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PLoS Biol. 2014 Apr 22;12(4):e1001843. doi: 10.1371/journal.pbio.1001843. eCollection 2014 Apr.

Large-scale determination of sequence, structure, and function relationships in cytosolic glutathione transferases across the biosphere.

Author information

1
Department of Bioengineering and Therapeutic Sciences, University of California, San Francisco, San Francisco, California, United States of America.
2
Department of Biochemistry, Vanderbilt University School of Medicine, Nashville, Tennessee, United States of America.
3
Department of Biochemistry, Albert Einstein College of Medicine, Bronx, New York, United States of America.
4
Department of Biochemistry, University of Wisconsin, Madison, Wisconsin, United States of America.
5
Departments of Biochemistry and Chemistry, Vanderbilt University School of Medicine, Nashville, Tennessee, United States of America.
6
Department of Bioengineering and Therapeutic Sciences, University of California, San Francisco, San Francisco, California, United States of America; Department of Pharmaceutical Chemistry, University of California, San Francisco, San Francisco, California, United States of America; California Institute for Quantitative Biosciences, University of California, San Francisco, San Francisco, California, United States of America.

Abstract

The cytosolic glutathione transferase (cytGST) superfamily comprises more than 13,000 nonredundant sequences found throughout the biosphere. Their key roles in metabolism and defense against oxidative damage have led to thousands of studies over several decades. Despite this attention, little is known about the physiological reactions they catalyze and most of the substrates used to assay cytGSTs are synthetic compounds. A deeper understanding of relationships across the superfamily could provide new clues about their functions. To establish a foundation for expanded classification of cytGSTs, we generated similarity-based subgroupings for the entire superfamily. Using the resulting sequence similarity networks, we chose targets that broadly covered unknown functions and report here experimental results confirming GST-like activity for 82 of them, along with 37 new 3D structures determined for 27 targets. These new data, along with experimentally known GST reactions and structures reported in the literature, were painted onto the networks to generate a global view of their sequence-structure-function relationships. The results show how proteins of both known and unknown function relate to each other across the entire superfamily and reveal that the great majority of cytGSTs have not been experimentally characterized or annotated by canonical class. A mapping of taxonomic classes across the superfamily indicates that many taxa are represented in each subgroup and highlights challenges for classification of superfamily sequences into functionally relevant classes. Experimental determination of disulfide bond reductase activity in many diverse subgroups illustrate a theme common for many reaction types. Finally, sequence comparison between an enzyme that catalyzes a reductive dechlorination reaction relevant to bioremediation efforts with some of its closest homologs reveals differences among them likely to be associated with evolution of this unusual reaction. Interactive versions of the networks, associated with functional and other types of information, can be downloaded from the Structure-Function Linkage Database (SFLD; http://sfld.rbvi.ucsf.edu).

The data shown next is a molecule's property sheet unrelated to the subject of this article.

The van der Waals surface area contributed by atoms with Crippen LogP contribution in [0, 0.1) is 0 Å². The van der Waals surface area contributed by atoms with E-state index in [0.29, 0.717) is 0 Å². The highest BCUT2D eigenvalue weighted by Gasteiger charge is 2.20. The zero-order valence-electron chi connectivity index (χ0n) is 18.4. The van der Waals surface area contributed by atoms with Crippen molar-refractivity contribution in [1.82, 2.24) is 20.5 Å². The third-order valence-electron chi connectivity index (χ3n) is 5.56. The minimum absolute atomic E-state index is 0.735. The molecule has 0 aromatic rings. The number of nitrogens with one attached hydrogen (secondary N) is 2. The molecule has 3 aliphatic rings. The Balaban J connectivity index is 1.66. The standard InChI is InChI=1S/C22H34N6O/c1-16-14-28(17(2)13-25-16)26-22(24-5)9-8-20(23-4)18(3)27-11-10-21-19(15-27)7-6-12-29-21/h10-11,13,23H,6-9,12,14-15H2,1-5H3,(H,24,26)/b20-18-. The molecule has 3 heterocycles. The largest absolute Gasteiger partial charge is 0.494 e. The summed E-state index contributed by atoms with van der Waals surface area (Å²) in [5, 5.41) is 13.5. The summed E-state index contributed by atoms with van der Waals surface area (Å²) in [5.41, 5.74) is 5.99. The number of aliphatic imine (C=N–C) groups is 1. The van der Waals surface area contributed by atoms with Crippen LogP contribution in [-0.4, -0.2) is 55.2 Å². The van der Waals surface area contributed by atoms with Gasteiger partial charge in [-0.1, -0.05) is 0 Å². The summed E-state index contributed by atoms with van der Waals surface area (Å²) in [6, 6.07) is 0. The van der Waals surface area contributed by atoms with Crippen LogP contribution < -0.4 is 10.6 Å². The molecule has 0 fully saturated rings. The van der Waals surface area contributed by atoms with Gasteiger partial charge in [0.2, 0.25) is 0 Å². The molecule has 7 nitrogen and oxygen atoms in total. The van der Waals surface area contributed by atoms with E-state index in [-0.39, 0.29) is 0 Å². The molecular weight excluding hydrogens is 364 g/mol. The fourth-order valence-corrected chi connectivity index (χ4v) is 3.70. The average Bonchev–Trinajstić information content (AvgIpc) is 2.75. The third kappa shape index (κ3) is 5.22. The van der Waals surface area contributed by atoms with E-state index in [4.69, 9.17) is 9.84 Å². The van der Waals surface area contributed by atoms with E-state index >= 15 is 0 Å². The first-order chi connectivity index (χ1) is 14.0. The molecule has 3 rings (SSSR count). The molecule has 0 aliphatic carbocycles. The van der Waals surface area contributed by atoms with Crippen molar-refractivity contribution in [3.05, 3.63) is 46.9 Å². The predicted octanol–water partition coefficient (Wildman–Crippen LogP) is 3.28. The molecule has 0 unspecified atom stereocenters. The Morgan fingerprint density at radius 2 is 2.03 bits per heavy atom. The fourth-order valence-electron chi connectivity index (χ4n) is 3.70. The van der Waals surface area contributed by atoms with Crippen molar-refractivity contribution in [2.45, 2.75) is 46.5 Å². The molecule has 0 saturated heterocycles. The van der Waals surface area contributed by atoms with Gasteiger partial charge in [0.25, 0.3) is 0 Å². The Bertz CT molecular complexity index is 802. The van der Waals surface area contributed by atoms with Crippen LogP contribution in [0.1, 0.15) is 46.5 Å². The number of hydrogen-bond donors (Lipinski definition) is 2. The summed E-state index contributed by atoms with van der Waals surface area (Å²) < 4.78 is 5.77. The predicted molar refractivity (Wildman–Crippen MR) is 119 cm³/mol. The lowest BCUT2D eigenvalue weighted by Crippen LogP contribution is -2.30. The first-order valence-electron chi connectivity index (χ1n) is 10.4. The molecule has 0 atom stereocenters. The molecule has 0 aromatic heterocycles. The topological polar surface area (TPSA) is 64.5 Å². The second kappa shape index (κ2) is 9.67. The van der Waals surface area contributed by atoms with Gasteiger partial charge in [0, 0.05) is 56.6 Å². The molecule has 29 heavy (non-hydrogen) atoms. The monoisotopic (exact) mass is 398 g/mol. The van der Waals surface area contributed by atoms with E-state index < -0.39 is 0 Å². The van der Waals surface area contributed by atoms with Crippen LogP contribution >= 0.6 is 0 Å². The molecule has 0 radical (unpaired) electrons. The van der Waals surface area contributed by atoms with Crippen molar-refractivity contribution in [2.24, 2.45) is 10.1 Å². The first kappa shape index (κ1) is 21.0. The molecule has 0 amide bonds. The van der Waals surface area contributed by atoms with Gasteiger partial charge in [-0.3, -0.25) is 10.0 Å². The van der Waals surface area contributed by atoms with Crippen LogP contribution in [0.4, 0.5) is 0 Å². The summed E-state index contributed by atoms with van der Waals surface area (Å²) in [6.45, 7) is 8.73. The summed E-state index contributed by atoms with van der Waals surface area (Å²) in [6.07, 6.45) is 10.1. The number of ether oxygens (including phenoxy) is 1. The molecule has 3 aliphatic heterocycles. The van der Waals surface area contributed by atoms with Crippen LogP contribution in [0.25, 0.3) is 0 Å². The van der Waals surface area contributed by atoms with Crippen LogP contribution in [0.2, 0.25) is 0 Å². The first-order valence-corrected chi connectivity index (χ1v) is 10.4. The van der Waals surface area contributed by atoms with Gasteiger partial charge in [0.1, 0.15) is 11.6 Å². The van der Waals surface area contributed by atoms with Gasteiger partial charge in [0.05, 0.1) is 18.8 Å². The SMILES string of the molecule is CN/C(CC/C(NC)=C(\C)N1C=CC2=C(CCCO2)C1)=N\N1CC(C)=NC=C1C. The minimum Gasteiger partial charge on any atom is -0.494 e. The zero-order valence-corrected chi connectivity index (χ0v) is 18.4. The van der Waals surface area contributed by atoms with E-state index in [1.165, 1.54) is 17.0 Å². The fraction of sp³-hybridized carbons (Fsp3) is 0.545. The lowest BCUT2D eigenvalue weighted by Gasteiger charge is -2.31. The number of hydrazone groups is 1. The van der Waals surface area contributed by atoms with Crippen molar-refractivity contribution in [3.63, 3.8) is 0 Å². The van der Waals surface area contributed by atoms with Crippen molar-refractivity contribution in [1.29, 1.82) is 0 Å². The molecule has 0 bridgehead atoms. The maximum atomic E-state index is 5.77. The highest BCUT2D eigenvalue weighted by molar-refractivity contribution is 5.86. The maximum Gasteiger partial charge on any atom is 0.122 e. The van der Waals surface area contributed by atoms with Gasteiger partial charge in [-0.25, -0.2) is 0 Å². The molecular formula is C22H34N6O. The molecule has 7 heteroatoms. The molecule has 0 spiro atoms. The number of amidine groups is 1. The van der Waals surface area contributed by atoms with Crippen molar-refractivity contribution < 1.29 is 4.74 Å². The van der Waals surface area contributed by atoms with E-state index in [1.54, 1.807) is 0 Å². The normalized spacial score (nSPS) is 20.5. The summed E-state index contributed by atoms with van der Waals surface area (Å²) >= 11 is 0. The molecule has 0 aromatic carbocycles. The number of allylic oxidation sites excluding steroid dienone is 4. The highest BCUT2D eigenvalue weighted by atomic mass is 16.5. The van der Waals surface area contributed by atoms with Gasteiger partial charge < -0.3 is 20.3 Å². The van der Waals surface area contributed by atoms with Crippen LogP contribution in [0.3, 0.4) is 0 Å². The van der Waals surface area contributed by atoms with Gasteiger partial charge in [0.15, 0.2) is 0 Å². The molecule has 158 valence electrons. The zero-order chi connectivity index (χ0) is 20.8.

PMID:
24756107
PMCID:
PMC3995644
DOI:
10.1371/journal.pbio.1001843
[Indexed for MEDLINE]
Free PMC Article

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